Foys argues that early medieval culture did not favor the representational practices privileged by the modern age and that five hundred years of print culture have in effect shut off modern readers from interpretations of text and image that would have been transparent to a medieval audience. Examining print and post-print ways of reading medieval literature and art, he derives alternative models of understanding from the realm of digital media, considering pre-print expression through a range of post-print ideas and producing new and vital understandings of visionary Old English poetry, Anglo-Saxon maps of the world, 11th-century Benedictine devotional writings, medieval mathematical systems, stone sculpture of Viking settlers, and the famous Bayeux Tapestry.
Building chapter upon chapter into a sustained discussion of New Media theory and medieval interpretation, Foys provides a field-defining investigation of how digital technology and expression can refine and revitalize early medieval studies.
Martin Foys. The Digital Edition of the Bayeux Tapestry. Boydell & Brewer/SDE, 2003.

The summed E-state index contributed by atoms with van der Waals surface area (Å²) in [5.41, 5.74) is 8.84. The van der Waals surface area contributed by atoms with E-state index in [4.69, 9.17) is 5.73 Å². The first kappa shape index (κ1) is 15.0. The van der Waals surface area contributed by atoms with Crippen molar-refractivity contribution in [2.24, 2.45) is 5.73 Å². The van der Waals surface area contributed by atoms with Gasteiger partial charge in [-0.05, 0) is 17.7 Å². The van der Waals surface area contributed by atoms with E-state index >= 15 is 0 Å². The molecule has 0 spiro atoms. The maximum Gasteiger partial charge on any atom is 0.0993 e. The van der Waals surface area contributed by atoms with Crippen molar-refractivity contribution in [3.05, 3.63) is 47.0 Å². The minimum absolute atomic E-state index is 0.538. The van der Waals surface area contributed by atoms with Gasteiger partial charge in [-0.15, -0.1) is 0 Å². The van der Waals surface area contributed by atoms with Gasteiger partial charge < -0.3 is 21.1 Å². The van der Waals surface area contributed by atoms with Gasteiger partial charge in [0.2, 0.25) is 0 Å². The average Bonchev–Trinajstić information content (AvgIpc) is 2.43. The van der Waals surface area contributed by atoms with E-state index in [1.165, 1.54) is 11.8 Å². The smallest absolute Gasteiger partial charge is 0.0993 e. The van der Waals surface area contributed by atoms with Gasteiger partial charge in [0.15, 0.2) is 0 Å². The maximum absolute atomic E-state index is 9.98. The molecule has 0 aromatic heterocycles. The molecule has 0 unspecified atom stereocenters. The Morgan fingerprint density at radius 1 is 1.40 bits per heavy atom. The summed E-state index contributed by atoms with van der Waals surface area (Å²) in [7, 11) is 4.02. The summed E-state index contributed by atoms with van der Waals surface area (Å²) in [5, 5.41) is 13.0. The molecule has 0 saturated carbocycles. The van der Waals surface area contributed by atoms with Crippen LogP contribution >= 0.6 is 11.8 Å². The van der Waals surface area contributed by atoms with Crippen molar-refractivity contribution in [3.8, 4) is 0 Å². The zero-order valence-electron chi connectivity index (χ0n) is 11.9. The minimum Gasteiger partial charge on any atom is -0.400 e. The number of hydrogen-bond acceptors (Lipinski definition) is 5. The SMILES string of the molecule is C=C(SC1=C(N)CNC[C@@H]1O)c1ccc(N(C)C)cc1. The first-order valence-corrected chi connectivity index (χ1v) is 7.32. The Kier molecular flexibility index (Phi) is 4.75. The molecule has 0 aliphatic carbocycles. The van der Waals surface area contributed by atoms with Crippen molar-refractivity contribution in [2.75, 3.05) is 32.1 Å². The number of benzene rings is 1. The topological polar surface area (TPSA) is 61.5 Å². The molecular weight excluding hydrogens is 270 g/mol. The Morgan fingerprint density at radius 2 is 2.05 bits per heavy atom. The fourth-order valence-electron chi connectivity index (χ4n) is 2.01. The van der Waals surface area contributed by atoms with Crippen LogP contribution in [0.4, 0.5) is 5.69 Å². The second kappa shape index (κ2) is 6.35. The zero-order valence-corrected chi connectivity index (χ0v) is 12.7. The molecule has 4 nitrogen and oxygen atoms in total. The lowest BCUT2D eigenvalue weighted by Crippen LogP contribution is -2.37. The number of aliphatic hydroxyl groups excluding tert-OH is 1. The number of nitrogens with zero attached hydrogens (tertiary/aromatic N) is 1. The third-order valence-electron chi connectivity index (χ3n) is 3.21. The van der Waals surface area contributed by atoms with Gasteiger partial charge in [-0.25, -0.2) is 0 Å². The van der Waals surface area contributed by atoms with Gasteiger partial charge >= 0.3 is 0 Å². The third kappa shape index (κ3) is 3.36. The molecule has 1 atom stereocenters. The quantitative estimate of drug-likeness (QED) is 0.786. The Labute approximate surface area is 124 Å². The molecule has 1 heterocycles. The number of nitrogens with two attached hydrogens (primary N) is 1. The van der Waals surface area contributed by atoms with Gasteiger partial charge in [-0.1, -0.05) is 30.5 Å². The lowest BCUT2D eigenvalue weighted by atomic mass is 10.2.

- Choice Outstanding Academic Title
- International Society of Anglo-Saxonists [ISAS] Best Edition Publication Prize
“The Bayeux Tapestry presents its story of the Norman Conquest of England in words of such simplicity and images of such power that it has long determined the view we take of the momentous events of 1064-6. This digital edition creates new and exciting ways of viewing the Tapestry, with additional features in the form of a brilliantly-conceived array of supporting material. It transforms the way in which students and teachers alike will be able to approach, to use and to enjoy one of the most remarkable of all our sources for the middle ages.” – Simon Keynes, Elrington and Bosworth Professor of Anglo-Saxon, University of Cambridge.
This online edition presents full images of the tapestry itself, magnifiable so that individual stitches can be seen, with images of three facsimiles, and of many related artifacts. They are accompanied by authoritative translations of seventeen historical sources concerning the events of 1066, maps, genealogies, bibliography, and full commentary, in an attractive interface. Read MoreRead more